The war in Afghanistan may be winding down. But the Pentagon's chief of irregular warfare still sees a war against al-Qaida that will last decades, all over the world — a prospect that prompted astonishment and constitutional debate in the Senate.
Asked at a Senate hearing today how long the war on terrorism will last, Michael Sheehan, the assistant secretary of defense for special operations and low-intensity conflict, answered, "At least ten to twenty years."
It was just two months ago the top U.S. intelligence official testified that al-Qaida had been battered by the U.S. into a state of disarray. A year ago, the current CIA director, John Brennan, said that "For the first time since this fight began, we can look ahead and envision a world in which the al Qaeda core is simply no longer relevant." Just this week, the commander of the Joint Special Operations Command, Army Lt. Gen. Joseph Votel, told a Florida conference that he was looking at missions beyond the counterterrorism manhunt.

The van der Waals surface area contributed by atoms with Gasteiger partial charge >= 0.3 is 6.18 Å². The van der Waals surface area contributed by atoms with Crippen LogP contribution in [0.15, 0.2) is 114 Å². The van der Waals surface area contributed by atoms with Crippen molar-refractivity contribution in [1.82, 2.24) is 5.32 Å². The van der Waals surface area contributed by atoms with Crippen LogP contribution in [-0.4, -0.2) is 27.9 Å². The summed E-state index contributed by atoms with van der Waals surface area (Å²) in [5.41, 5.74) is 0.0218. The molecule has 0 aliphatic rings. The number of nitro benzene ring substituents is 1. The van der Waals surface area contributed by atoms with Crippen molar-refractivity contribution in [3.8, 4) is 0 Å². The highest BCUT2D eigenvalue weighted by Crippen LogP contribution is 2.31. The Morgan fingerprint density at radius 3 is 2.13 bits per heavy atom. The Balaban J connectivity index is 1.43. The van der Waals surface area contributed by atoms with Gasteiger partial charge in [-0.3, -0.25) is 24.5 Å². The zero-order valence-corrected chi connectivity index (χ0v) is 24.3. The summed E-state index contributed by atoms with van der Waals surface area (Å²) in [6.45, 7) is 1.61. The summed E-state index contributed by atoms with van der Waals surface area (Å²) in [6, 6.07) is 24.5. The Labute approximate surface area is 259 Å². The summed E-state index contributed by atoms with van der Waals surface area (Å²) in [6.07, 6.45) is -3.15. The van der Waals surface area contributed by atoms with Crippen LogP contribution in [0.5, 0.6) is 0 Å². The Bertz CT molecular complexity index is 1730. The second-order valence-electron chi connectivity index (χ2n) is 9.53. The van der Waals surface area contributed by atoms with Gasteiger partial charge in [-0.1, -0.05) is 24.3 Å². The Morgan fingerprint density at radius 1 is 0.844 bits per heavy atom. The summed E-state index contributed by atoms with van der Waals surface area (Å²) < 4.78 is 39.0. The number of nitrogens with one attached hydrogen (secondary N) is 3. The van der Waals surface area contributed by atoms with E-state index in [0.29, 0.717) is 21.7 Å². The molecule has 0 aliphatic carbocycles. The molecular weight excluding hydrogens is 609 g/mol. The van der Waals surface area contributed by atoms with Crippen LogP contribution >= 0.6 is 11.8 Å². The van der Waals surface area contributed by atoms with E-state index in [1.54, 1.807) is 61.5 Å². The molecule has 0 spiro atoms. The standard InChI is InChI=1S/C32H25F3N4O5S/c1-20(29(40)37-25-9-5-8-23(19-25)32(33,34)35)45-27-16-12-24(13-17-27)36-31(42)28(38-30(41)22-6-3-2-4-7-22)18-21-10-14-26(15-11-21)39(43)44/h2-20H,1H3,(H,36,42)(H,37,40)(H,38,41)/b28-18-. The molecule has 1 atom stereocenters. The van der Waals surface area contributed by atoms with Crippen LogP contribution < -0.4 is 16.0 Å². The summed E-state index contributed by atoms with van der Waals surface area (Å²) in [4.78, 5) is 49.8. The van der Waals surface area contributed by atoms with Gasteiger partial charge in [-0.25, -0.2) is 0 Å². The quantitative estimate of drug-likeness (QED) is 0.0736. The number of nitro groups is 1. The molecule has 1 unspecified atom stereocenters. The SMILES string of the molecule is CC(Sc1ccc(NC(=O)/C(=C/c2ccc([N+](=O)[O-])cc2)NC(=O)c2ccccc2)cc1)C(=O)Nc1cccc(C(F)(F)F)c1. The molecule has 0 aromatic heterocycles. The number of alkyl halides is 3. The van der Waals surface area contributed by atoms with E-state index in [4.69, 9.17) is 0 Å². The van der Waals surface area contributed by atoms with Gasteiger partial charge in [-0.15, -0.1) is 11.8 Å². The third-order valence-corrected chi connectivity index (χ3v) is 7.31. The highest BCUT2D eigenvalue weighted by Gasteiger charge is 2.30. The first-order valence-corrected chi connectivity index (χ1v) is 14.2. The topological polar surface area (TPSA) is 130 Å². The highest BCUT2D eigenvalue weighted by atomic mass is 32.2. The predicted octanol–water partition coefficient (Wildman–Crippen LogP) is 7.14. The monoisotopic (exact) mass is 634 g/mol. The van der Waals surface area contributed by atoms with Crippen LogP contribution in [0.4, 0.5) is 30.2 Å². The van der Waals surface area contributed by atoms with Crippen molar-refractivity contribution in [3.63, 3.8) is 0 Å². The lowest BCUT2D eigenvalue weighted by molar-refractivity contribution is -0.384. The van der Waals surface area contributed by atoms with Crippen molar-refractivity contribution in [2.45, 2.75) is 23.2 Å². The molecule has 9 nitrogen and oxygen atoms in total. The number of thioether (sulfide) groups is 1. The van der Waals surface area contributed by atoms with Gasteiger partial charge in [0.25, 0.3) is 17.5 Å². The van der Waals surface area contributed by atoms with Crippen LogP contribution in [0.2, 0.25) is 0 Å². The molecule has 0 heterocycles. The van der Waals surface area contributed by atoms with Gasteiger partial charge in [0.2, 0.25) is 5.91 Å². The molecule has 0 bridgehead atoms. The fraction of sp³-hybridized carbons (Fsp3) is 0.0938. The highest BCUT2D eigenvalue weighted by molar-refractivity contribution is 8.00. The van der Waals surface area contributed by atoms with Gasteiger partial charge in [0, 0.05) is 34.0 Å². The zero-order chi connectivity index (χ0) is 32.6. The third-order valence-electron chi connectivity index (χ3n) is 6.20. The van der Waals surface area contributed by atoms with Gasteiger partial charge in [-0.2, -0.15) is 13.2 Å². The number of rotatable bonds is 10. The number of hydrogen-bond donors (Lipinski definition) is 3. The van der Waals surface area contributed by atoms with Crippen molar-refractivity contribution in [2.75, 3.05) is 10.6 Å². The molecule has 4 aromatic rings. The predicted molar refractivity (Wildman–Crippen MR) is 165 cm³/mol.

Yet a spokeswoman, Army Col. Anne Edgecomb, clarified that Sheehan meant the conflict is likely to last ten to twenty more years from today — atop the 12 years that the conflict has already lasted. Welcome to America's Thirty Years War.